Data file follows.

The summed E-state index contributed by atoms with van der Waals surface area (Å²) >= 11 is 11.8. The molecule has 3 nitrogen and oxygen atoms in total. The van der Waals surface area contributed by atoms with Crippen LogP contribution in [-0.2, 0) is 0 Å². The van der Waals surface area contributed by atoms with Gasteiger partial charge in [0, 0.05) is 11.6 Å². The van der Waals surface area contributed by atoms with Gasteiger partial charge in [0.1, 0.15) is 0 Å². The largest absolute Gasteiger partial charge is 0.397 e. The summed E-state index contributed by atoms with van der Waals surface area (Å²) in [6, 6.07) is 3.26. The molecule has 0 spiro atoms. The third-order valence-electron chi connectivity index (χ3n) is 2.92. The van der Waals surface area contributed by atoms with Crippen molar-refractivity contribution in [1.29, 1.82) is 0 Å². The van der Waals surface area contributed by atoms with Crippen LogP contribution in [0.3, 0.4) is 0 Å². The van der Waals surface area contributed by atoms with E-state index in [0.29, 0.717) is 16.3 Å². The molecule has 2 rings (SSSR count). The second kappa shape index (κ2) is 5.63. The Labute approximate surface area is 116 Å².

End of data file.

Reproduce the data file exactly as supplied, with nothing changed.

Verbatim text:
The summed E-state index contributed by atoms with van der Waals surface area (Å²) >= 11 is 11.8. The molecule has 3 nitrogen and oxygen atoms in total. The van der Waals surface area contributed by atoms with Crippen LogP contribution in [-0.2, 0) is 0 Å². The van der Waals surface area contributed by atoms with Gasteiger partial charge in [0, 0.05) is 11.6 Å². The van der Waals surface area contributed by atoms with Gasteiger partial charge in [0.1, 0.15) is 0 Å². The largest absolute Gasteiger partial charge is 0.397 e. The summed E-state index contributed by atoms with van der Waals surface area (Å²) in [6, 6.07) is 3.26. The molecule has 0 spiro atoms. The third-order valence-electron chi connectivity index (χ3n) is 2.92. The van der Waals surface area contributed by atoms with Crippen molar-refractivity contribution in [1.29, 1.82) is 0 Å². The van der Waals surface area contributed by atoms with Crippen LogP contribution in [0.3, 0.4) is 0 Å². The van der Waals surface area contributed by atoms with E-state index in [0.29, 0.717) is 16.3 Å². The molecule has 2 rings (SSSR count). The second kappa shape index (κ2) is 5.63. The Labute approximate surface area is 116 Å².